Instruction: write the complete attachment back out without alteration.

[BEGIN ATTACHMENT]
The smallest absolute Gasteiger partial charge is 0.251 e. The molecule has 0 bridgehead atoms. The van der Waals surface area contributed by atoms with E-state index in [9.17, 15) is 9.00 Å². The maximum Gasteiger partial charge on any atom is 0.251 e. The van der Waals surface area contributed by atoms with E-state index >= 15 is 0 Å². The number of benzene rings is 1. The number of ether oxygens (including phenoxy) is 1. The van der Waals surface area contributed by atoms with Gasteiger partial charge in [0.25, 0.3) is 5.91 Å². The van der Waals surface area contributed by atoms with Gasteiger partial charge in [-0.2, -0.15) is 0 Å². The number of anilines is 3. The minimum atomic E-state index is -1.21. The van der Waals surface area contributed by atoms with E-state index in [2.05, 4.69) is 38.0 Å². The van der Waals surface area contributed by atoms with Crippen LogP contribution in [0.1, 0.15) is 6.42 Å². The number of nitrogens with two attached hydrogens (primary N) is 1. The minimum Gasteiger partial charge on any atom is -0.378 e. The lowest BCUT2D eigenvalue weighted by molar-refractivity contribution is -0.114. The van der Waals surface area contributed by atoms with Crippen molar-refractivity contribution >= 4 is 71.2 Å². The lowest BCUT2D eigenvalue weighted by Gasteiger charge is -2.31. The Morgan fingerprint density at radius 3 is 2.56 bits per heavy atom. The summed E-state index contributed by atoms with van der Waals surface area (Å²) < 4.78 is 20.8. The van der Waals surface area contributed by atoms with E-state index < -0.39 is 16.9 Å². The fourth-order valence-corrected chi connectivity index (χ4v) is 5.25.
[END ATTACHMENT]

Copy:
The smallest absolute Gasteiger partial charge is 0.251 e. The molecule has 0 bridgehead atoms. The van der Waals surface area contributed by atoms with E-state index in [9.17, 15) is 9.00 Å². The maximum Gasteiger partial charge on any atom is 0.251 e. The van der Waals surface area contributed by atoms with E-state index >= 15 is 0 Å². The number of benzene rings is 1. The number of ether oxygens (including phenoxy) is 1. The van der Waals surface area contributed by atoms with Gasteiger partial charge in [0.25, 0.3) is 5.91 Å². The van der Waals surface area contributed by atoms with Gasteiger partial charge in [-0.2, -0.15) is 0 Å². The number of anilines is 3. The minimum atomic E-state index is -1.21. The van der Waals surface area contributed by atoms with E-state index in [2.05, 4.69) is 38.0 Å². The van der Waals surface area contributed by atoms with Crippen LogP contribution in [0.1, 0.15) is 6.42 Å². The number of nitrogens with two attached hydrogens (primary N) is 1. The minimum Gasteiger partial charge on any atom is -0.378 e. The lowest BCUT2D eigenvalue weighted by molar-refractivity contribution is -0.114. The van der Waals surface area contributed by atoms with Crippen molar-refractivity contribution >= 4 is 71.2 Å². The lowest BCUT2D eigenvalue weighted by Gasteiger charge is -2.31. The Morgan fingerprint density at radius 3 is 2.56 bits per heavy atom. The summed E-state index contributed by atoms with van der Waals surface area (Å²) < 4.78 is 20.8. The van der Waals surface area contributed by atoms with E-state index < -0.39 is 16.9 Å². The fourth-order valence-corrected chi connectivity index (χ4v) is 5.25.